What Do My Parvovirus B19 Test Results Mean & What Is The Best Medicine For It?

Parvovirus B19 test results determine if you are having an increased risk of complications or if the fetus has contracted the infection from an infected mother or who has been exposed to extreme temperatures.1

Fever is a typical symptom of human parvovirus, antipyretics like Acetaminophen or ibuprofen is effective in treating infection in these patients.2

When there are no complications with the infection, you may try self-care treatment at home to improve the plasma count to manage severe anemia.3,4

What Do My Parvovirus B19 Test Results Mean?

Parvovirus B19 is the infectious agent also called “fifth disease” or “erythema infectiosum.” Parvovirus B19-specific IgG antibody test is used to assess the presence of and immunity from parvovirus B19. When an individual gets infected with human parvovirus due to exposure to high temperatures, they will have detectable levels of immunoglobin antibodies in their body lasting from several weeks to several months.

If both parvovirus B19 IgG and IgM are present, the result concludes that the infected individual has contracted infection either at present or recently in the past. IgG levels will be tested again after 2 or 3 weeks. When there is a high level of IgG, it shows the antibody levels are increasing.

However, when the antibody test turns out to be negative, then the person tested for the infection is not immune and contains no infection.

What Is The Best Medicine For Parvovirus B19?

Most cases of parvovirus B19 is caused by an unnoticed childhood infection. People who have an increased risk of developing this infection can benefit from blood tests to check their immunity level against the infection. For uncomplicated complications, home remedies have been known to produce beneficial results.

A healthy diet with lifestyle changes can help boost their immune system. However, in patients with severe anemic complications, your healthcare provider may suggest staying in the hospital for blood transfusions.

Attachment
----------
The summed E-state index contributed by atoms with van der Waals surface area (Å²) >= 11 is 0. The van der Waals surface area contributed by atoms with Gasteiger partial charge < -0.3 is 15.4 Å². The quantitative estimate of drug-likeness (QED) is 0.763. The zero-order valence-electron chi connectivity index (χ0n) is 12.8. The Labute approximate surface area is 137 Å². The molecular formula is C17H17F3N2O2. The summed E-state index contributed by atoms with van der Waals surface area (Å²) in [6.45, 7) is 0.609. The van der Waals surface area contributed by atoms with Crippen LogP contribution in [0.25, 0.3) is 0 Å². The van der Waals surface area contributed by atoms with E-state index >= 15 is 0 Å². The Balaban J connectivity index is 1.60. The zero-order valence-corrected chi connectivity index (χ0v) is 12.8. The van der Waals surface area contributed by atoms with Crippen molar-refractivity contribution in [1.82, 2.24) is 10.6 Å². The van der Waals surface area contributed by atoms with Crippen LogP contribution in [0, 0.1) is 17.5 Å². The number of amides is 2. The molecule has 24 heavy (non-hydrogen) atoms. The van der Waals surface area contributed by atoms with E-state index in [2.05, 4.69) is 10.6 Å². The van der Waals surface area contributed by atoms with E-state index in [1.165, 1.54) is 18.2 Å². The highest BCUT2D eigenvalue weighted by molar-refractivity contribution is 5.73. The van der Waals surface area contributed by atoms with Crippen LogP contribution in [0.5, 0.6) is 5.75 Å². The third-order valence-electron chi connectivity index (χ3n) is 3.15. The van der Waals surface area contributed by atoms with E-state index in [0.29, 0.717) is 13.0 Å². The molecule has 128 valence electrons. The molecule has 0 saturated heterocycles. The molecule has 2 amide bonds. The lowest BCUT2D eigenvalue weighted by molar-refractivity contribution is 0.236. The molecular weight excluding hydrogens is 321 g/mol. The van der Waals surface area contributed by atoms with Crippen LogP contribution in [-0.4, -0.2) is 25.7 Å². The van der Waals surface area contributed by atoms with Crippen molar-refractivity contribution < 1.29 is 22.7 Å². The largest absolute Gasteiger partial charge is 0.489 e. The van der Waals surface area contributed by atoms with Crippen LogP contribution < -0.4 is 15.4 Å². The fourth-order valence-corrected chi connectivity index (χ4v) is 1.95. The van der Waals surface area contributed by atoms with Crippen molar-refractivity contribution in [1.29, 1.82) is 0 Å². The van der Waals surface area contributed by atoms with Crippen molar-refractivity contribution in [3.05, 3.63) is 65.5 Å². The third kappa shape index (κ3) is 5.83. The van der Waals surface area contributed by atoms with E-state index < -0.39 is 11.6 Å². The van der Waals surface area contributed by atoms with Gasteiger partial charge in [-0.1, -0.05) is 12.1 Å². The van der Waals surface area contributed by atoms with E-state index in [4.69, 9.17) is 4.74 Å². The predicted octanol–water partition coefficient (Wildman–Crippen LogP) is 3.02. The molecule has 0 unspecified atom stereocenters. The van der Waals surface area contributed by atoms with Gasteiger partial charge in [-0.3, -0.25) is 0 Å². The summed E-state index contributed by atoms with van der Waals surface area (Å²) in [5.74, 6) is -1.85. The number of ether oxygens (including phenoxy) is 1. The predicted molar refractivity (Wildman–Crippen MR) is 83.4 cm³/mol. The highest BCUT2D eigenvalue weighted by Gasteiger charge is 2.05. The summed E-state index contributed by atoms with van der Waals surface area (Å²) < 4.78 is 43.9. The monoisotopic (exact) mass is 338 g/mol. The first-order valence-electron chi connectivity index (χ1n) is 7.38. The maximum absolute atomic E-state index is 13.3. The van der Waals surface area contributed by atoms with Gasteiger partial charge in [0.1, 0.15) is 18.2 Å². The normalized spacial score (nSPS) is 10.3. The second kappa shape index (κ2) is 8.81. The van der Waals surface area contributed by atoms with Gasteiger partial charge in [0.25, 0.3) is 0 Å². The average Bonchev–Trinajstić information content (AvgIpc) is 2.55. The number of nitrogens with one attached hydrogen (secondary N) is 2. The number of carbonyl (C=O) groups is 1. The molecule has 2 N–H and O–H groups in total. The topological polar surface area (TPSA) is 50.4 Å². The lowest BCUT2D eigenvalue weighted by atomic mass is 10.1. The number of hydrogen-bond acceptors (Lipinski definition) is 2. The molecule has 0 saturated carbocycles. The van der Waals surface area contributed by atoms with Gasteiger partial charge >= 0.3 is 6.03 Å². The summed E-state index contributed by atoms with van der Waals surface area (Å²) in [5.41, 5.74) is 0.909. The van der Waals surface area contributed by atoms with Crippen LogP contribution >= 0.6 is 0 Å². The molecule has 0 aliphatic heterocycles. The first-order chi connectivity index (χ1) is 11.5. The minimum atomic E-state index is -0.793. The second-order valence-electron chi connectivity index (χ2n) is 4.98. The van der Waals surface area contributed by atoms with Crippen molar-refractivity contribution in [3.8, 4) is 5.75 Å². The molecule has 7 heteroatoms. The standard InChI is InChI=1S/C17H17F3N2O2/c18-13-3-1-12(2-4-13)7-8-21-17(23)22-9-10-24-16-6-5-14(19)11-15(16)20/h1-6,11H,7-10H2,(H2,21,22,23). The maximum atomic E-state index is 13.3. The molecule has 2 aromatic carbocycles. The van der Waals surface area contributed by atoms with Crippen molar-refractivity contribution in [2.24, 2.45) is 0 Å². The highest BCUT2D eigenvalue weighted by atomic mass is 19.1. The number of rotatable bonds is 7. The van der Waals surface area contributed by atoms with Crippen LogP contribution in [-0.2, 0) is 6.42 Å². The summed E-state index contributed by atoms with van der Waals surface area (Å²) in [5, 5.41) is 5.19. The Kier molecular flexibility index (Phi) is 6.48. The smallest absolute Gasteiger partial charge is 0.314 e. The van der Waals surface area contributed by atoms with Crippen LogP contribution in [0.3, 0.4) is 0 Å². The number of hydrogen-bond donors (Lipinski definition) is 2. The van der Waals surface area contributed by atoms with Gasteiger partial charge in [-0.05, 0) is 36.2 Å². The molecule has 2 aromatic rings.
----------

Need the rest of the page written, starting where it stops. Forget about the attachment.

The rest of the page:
Similarly, patients with a weakened immune system will be infused with antibodies (a protective protein to fight off infections and prevent infections from spreading) through Intravenous immune globulin (“IVIG”). They are given intravenously through a vein when your body cannot make antibodies on its own. The infused antibodies last for a long time and often helpful in the treatment of parvovirus B19.2

Self-care treatment is primarily aimed at easing the symptoms and relieving the pain and discomfort. When your child is exposed to infection, as a parent you should ensure that your child is intaking plenty of liquids and fluids to flush out of the infection and stay hydrated. Getting plenty of rest is equally important to control infections.

Fever is a classic symptom of human parvovirus, which dissipates in 2-3 days. However, when fever is more than 102 F antipyretics like Acetaminophen or ibuprofen is used to relieve minor aches and pain.3,4

Parvovirus B19 is the causative agent of a common childhood illness called fifth disease. It is a viral infection that produces a rash lasting for 4-14 days since the onset of viral infection. In some instances, it can last up to 21 days.

Fever, muscle pain, headache are some of the common symptoms of parvovirus B-13. Some of the uncommon symptoms include itchiness, cough, diarrhea, and vomiting. The rashes are recurrent that appear and disappear after exposure to sunlight or extreme temperatures.

Nevertheless, after the appearance of rashes, the child is no longer contagious.

References:

  1. Bodewes, Rogier, et al. “Oral Fluid: Non-Invasive Alternative for Parvovirus B19 Diagnosis?” Journal of Clinical Virology, Elsevier, 19 May 2019, www.sciencedirect.com/science/article/pii/S1386653219301179.
  2. “Parvovirus B19 Antibodies, IgG, and IgM: ARUP Lab Test Directory.” Parvovirus B19 Antibodies, IgG, and IgM | ARUP Lab Test Directory, ltd.aruplab.com/Tests/Pub/0065120.
  3. David J Cennimo, MD. Parvovirus B19 Infection Treatment & Management: Medical Care, Consultations, Diet, Medscape, 23 Mar. 2020, emedicine.medscape.com/article/961063-treatment.
  4. “Parvovirus Infection.” Mayo Clinic, Mayo Foundation for Medical Education and Research, 15 Apr. 2020, www.mayoclinic.org/diseases-conditions/parvovirus-infection/diagnosis-treatment/drc-20376090.

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